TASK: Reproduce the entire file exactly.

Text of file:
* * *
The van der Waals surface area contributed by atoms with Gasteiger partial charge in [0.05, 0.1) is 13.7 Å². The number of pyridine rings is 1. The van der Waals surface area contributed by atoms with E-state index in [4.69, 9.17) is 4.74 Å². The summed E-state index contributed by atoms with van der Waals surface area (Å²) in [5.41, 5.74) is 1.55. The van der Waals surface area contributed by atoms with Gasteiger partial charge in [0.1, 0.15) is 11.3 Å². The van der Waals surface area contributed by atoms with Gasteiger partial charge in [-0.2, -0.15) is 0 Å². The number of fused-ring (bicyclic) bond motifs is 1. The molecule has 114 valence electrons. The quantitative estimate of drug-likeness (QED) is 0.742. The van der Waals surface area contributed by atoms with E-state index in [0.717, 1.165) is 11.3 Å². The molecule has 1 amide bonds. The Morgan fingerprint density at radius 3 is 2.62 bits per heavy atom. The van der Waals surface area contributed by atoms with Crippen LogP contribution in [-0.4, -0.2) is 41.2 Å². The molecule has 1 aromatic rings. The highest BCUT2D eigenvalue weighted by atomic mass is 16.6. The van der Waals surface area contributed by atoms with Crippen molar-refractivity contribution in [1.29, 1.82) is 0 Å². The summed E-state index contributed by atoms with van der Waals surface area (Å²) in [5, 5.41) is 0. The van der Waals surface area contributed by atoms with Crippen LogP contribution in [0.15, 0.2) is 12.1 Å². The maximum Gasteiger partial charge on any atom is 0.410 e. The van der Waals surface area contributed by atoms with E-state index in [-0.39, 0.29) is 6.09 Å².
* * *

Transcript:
The van der Waals surface area contributed by atoms with Gasteiger partial charge in [0.05, 0.1) is 13.7 Å². The number of pyridine rings is 1. The van der Waals surface area contributed by atoms with E-state index in [4.69, 9.17) is 4.74 Å². The summed E-state index contributed by atoms with van der Waals surface area (Å²) in [5.41, 5.74) is 1.55. The van der Waals surface area contributed by atoms with Gasteiger partial charge in [0.1, 0.15) is 11.3 Å². The van der Waals surface area contributed by atoms with Gasteiger partial charge in [-0.2, -0.15) is 0 Å². The number of fused-ring (bicyclic) bond motifs is 1. The molecule has 114 valence electrons. The quantitative estimate of drug-likeness (QED) is 0.742. The van der Waals surface area contributed by atoms with E-state index in [0.717, 1.165) is 11.3 Å². The molecule has 1 amide bonds. The Morgan fingerprint density at radius 3 is 2.62 bits per heavy atom. The van der Waals surface area contributed by atoms with Crippen LogP contribution in [-0.4, -0.2) is 41.2 Å². The molecule has 1 aromatic rings. The highest BCUT2D eigenvalue weighted by atomic mass is 16.6. The van der Waals surface area contributed by atoms with Crippen molar-refractivity contribution in [1.29, 1.82) is 0 Å². The summed E-state index contributed by atoms with van der Waals surface area (Å²) in [5, 5.41) is 0. The van der Waals surface area contributed by atoms with Crippen LogP contribution in [0.15, 0.2) is 12.1 Å². The maximum Gasteiger partial charge on any atom is 0.410 e. The van der Waals surface area contributed by atoms with E-state index in [-0.39, 0.29) is 6.09 Å².